A cross-sectional comparative study.
This study aimed to investigate the flexion-relaxation phenomenon (FRP), in standing trunk flexion and slumped sitting tasks, by comparing children and adolescents suffering from nonspecific chronic low back pain (NSCLBP) with controls (CTRL).
The absence of the FRP can accurately discriminate adults with NSCLBP from those without during standing trunk flexion and slumped sitting tasks. Even if the FRP has been extensively studied in adults with NSCLBP, only one study has evaluated the FRP in adolescents, during a slumped sitting task, and this suggested that the FRP was also present in adolescents with NSCLBP.
Thirty-seven children and adolescents with NSCLBP and 23 CTRL performed standing trunk flexion and slumped sitting tasks. All participants were equipped with surface electromyography (EMG) electrodes on the erector spinae longissimus (ESL) and multifidus (M) muscles and reflective markers on the spinous processes of C7, L1, and S1. Global (C7-S1), thoracic (C7-L1), and lumbar (L1-S1) trunk flexion absolute angle were measured. The FRP was reported using visual inspection and a flexion-relaxation ratio (FRR). A self-reference threshold was used to identify the time of FRP onset. Repeated-measures analysis of variance (ANOVA) was used to determine the main and interaction effects of task, group and muscle on FRR, and the relative maximal angle at FRP onset of the global trunk (C7-S1).
Results showed three main findings: (1) the FRP's low sensitivity in discriminating between NSCLBP and CTRL participants in groups, tasks, or muscles; (2) similar observed maximal flexion angles in both groups during flexion tasks; and (3) similar observed relative maximal global trunk flexion angles at FRP onset in groups, tasks, and muscles.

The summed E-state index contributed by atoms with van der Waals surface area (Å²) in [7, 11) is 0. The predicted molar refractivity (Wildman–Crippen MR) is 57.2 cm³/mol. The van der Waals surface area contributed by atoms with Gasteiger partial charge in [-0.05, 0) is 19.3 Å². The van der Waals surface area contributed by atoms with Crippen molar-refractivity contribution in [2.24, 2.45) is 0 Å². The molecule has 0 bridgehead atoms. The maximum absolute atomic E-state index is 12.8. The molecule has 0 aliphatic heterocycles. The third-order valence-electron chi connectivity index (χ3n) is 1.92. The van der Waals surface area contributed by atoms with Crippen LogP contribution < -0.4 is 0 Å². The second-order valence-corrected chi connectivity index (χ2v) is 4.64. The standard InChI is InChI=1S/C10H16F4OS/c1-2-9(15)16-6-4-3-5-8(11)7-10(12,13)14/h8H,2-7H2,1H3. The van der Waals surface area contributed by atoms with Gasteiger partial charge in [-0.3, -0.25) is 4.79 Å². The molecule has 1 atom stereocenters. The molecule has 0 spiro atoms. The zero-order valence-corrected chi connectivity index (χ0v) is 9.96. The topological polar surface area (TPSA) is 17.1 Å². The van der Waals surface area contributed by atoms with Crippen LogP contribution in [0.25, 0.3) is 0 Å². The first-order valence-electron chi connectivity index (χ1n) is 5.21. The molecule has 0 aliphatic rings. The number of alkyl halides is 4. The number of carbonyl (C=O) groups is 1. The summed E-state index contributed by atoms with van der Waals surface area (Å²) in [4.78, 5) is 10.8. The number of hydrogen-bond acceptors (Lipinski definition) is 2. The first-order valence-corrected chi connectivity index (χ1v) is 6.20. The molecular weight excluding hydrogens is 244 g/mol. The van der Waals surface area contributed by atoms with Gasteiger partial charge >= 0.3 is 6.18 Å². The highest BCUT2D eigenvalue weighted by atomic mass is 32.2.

These results are not consistent with the literature on adults and could lead to modified therapeutic management of NSCLBP in children and adolescents.
Level of Evidence: 3
∗Willy Taillard Laboratory of Kinesiology, Geneva University Hospitals and University of Geneva, Geneva, Switzerland
†University Grenoble Alpes, AGEIS, Grenoble, France
‡Division of Paediatric Orthopaedics, Geneva University Hospitals and Faculty of Medicine, Geneva, Switzerland
§LAI Jean-Raoul Scherrer, University of Geneva, Geneva, Switzerland/University Grenoble Alpes, Grenoble, France
¶Institut Universitaire de France, Paris, France.
Address correspondence and reprint requests to Anne Tabard-Fougère, MS, Willy Taillard Laboratory of Kinesiology, Geneva University Hospitals, 4, Rue Gabrielle-Perret-Gentil, CH-1211 Geneva 14, Switzerland; E-mail: email@example.com
Received 6 December, 2017
Revised 15 February, 2018
Accepted 19 February, 2018
The manuscript submitted does not contain information about medical device(s)/drug(s).
Medtronic (A1146936) funds were received in support of this work.
Relevant financial activities outside the submitted work: grants.